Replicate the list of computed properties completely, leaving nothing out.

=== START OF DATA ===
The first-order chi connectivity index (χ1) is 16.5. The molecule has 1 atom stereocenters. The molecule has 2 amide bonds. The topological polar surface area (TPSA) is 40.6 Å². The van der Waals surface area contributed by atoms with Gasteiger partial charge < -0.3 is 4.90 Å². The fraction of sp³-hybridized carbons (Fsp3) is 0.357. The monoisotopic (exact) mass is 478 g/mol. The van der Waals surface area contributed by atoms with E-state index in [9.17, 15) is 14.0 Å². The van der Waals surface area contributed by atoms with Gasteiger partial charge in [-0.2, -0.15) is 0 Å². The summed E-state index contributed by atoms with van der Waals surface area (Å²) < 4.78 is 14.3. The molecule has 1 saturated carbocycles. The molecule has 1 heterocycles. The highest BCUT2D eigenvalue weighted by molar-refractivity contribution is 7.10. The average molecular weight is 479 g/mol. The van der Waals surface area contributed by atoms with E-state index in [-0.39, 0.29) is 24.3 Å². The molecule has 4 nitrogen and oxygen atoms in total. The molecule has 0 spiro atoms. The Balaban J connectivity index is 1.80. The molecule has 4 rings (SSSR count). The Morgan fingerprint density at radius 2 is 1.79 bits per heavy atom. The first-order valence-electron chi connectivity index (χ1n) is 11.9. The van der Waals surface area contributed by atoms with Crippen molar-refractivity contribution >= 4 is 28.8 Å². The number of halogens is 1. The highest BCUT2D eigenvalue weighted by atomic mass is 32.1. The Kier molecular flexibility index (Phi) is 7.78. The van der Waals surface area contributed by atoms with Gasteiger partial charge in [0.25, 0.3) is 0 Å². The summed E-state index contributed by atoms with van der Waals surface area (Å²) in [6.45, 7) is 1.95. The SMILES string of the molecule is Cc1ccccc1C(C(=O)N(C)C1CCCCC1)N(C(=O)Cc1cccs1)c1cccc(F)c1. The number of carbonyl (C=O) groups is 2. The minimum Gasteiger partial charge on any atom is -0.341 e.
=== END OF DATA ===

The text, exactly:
The first-order chi connectivity index (χ1) is 16.5. The molecule has 1 atom stereocenters. The molecule has 2 amide bonds. The topological polar surface area (TPSA) is 40.6 Å². The van der Waals surface area contributed by atoms with Gasteiger partial charge < -0.3 is 4.90 Å². The fraction of sp³-hybridized carbons (Fsp3) is 0.357. The monoisotopic (exact) mass is 478 g/mol. The van der Waals surface area contributed by atoms with E-state index in [9.17, 15) is 14.0 Å². The van der Waals surface area contributed by atoms with Gasteiger partial charge in [-0.2, -0.15) is 0 Å². The summed E-state index contributed by atoms with van der Waals surface area (Å²) < 4.78 is 14.3. The molecule has 1 saturated carbocycles. The molecule has 1 heterocycles. The highest BCUT2D eigenvalue weighted by molar-refractivity contribution is 7.10. The average molecular weight is 479 g/mol. The van der Waals surface area contributed by atoms with E-state index in [-0.39, 0.29) is 24.3 Å². The molecule has 4 nitrogen and oxygen atoms in total. The molecule has 0 spiro atoms. The Balaban J connectivity index is 1.80. The molecule has 4 rings (SSSR count). The Morgan fingerprint density at radius 2 is 1.79 bits per heavy atom. The first-order valence-electron chi connectivity index (χ1n) is 11.9. The van der Waals surface area contributed by atoms with Crippen molar-refractivity contribution >= 4 is 28.8 Å². The number of halogens is 1. The highest BCUT2D eigenvalue weighted by atomic mass is 32.1. The Kier molecular flexibility index (Phi) is 7.78. The van der Waals surface area contributed by atoms with Gasteiger partial charge in [0.25, 0.3) is 0 Å². The summed E-state index contributed by atoms with van der Waals surface area (Å²) in [6.45, 7) is 1.95. The SMILES string of the molecule is Cc1ccccc1C(C(=O)N(C)C1CCCCC1)N(C(=O)Cc1cccs1)c1cccc(F)c1. The number of carbonyl (C=O) groups is 2. The minimum Gasteiger partial charge on any atom is -0.341 e.